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Bob Slosser: Dear Sons, May You Live Long in the Land

Bob Slosser


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It was a little Baptist church in a little town in southern Oklahoma, Fletcher, and the pastor called me to the pulpit. He invited me to say a few words about my Dad, J.W. Slosser, the stepfather who'd been my Dad for 60 years.

As I walked forward in the gentle, warm atmosphere, I glanced at the vase holding all that remained of this 91-year-old, bigger-than-life man. How could it be? Dust to dust; the greatest man I'd ever known. It wasn't until I sat with Ronald Reagan for a few minutes in the eighties that I sensed the same greatness. It was good that he had known and loved Reagan.

I was not a good son; perhaps I was frightened, then selfish, then rebellious. I don't know how good a father he was when we started out, but I do know that I got worse.

I looked over the aging crowd, some of the pleasantest and kindliest faces I can remember. My wife Gloria was in front with beloved Judy, Dad's sister and female counterpart in the John Slosser clan on the outskirts of Lawton in post-Wild West days. They were seated with fragile Flossie, Dad's third wife; disease had been hard on rugged J.W.'s love life. He never gave up; an invincible he-man desperately needs companionship.

J.W. was a traveler -- all over the United States and the world -- some of it mysterious and heroic. I traveled a lot with him by car, seeing the U.S.A., but never in a Chevrolet.

For some reason I can't explain, I have not been able to get our family's move from Oklahoma to Maine in 1940 out of my mind. I've thought about how over those young years I had learned so many words from billboards and road signs. I remembered, crazily, how I puzzled so hard over the word antiques, which seemed popular wherever we went. I pronounced it anti-cues for a long time.

I'd been coast to coast a couple of times, from California to D.C. and then to New York, but I became a traveler on that trip. At 10, I drove.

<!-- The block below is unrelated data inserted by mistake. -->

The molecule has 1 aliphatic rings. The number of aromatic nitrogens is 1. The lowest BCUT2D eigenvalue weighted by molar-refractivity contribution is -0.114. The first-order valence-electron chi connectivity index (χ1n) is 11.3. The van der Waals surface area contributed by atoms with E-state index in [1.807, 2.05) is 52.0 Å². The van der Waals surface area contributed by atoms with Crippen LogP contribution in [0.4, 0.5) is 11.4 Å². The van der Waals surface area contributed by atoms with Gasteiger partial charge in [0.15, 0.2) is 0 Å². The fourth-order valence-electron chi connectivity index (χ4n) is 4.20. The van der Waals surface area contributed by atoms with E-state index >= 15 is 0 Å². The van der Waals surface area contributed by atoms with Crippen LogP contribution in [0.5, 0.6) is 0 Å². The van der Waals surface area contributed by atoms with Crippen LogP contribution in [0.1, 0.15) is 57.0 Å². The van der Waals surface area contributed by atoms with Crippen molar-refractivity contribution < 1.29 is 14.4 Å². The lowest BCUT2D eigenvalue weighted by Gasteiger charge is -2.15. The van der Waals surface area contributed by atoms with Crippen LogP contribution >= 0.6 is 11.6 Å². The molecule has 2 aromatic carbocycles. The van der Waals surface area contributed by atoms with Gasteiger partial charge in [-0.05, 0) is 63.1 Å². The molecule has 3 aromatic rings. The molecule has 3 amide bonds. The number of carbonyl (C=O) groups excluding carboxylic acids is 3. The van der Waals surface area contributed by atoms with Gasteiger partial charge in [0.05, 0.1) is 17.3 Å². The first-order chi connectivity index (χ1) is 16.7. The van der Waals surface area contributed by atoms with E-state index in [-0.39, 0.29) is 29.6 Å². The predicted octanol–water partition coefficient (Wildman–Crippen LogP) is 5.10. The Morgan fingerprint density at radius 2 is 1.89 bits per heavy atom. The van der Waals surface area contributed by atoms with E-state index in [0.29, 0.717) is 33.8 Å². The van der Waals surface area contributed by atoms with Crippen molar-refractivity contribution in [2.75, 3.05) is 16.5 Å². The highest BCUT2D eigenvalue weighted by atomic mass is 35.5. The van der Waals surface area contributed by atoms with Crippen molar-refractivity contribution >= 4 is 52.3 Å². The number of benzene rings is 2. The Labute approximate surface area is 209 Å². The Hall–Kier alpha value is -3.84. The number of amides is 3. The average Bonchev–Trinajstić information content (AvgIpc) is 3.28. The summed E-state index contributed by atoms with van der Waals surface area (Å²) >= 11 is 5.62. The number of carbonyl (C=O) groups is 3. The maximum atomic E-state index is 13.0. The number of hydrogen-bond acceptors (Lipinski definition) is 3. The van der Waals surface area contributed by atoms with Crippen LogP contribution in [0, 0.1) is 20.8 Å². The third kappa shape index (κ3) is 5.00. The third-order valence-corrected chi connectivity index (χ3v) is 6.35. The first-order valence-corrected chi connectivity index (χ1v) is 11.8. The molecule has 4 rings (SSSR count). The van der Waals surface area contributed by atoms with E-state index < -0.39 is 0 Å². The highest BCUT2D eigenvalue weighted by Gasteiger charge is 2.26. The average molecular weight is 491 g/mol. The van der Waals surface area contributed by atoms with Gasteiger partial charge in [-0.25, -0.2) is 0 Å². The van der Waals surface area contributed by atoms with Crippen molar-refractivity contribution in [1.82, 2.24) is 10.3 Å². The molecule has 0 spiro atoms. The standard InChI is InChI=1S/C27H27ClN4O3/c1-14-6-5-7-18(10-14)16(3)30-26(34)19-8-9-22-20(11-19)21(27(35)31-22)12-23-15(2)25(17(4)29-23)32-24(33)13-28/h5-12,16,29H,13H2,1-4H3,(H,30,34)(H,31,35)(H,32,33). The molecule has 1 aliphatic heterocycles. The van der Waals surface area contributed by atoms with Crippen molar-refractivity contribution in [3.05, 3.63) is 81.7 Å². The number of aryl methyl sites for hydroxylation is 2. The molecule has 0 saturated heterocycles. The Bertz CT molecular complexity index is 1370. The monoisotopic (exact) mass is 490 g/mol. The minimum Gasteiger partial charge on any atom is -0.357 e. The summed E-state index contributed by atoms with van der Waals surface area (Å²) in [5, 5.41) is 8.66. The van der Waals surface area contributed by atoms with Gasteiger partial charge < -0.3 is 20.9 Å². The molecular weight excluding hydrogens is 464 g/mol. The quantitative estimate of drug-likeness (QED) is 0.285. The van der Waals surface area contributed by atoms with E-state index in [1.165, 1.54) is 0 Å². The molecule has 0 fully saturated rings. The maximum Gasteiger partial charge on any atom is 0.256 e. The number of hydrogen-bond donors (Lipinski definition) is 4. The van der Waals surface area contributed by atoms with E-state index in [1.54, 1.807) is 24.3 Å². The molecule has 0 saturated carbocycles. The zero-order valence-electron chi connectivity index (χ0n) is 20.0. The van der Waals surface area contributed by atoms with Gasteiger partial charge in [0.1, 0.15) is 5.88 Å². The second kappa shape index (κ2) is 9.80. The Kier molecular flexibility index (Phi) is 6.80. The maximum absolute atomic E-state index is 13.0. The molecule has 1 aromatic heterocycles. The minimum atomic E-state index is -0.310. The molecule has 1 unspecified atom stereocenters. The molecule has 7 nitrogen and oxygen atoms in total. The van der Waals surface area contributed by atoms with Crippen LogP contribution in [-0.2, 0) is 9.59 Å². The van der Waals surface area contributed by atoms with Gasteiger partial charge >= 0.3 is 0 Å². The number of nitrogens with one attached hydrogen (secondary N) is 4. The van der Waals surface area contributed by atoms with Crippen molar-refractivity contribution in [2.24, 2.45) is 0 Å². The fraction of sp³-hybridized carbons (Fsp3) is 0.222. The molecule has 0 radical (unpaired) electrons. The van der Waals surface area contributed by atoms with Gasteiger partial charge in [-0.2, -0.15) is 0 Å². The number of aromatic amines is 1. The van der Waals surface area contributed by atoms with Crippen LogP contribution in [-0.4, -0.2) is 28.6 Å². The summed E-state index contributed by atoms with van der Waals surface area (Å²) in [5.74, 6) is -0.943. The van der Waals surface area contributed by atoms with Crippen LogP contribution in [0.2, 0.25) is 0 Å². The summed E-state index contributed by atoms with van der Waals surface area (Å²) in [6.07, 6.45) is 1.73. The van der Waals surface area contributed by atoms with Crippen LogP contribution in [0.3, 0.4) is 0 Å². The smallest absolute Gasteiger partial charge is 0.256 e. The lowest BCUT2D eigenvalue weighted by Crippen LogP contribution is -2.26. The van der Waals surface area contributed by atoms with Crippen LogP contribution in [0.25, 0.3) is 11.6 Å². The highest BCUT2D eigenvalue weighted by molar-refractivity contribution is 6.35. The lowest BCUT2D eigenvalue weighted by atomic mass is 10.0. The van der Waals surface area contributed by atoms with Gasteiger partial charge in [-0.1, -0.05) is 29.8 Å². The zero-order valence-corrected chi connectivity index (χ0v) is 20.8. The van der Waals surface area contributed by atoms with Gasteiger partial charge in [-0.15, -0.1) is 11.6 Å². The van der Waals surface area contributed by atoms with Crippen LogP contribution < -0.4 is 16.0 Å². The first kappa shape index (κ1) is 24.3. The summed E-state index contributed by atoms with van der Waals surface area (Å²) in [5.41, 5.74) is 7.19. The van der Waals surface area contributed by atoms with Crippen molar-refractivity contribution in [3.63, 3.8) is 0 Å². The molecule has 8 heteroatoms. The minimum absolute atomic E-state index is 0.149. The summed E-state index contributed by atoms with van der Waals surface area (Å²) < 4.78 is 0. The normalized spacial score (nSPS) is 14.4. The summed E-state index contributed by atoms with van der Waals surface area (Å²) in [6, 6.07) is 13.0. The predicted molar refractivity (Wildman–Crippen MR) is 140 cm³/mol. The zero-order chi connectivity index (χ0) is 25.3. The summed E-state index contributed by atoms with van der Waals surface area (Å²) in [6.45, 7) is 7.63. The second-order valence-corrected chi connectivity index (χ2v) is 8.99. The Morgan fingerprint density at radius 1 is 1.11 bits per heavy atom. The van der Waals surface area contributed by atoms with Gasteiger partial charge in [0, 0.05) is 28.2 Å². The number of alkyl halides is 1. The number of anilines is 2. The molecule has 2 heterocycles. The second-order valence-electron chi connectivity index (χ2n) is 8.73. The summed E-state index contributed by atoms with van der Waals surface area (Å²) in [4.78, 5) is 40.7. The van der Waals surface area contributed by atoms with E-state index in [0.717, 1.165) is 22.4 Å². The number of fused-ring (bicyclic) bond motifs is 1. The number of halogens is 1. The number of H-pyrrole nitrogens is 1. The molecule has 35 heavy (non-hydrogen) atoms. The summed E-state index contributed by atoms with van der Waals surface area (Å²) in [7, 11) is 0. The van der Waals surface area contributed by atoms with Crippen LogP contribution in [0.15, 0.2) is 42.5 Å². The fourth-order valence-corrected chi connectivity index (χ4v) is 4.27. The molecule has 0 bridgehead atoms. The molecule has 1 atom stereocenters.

I nearly passed out when J.W., sometimes stern, but mostly downright friendly, said, Come on over here, Bob, and see if you can keep this thing on the road.

He meant the hot Ford he was driving; Mother was behind us in the tacky red Nash (remember those?).

Get up here in my lap, he said.

Who me? I wasn't used to that.

I've got the gas. You take the wheel.

We were doin' 55, which was pretty fast for those ol' buggies. They'd squeal around real curves and rattle a bit most of the time.

Golly, there isn't much time to think. I squeezed the steering wheel as if I were trying to break it in two. It wasn't as easy as you think to hold that baby in my lane.

Stay off the shoulders. That's where the trash is, the nails, the glass -- there on the edge. See it? Don't pull so far over when a car's coming.

See it? Cmon, Daddy. I glued my eyes straight ahead.

If you see anyone walking along the shoulder, move to the left a few feet. Give 'em plenty of room. They might stumble or fall right out in front of you.

Let 'em get out of the way. I gripped the wheel with all my might.

Relax, Bob. His arms were like cushioned steel against my sides, his legs strong. I don't know if you know what I mean, but I could smell him -- good, clean, a man, a strong man. I was secure. You're doin' fine.

I couldn't talk like this to those sweet people in the church that day. I told 'em what a good, faithful guy he was, not much of a churchgoer. They nodded their heads and smiled lovingly. I talked about Flossie, about Judy. I didn't mention the dangerous things he had done for the good country he loved. That's for another time. That vase might fall over with embarrassment.

When I was a child, I talked like a child, I thought like a child, I reasoned like a child -- And now these three remain: faith, hope and love. But the greatest of these is love ( ).

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Bob Slosser is a contributing writer for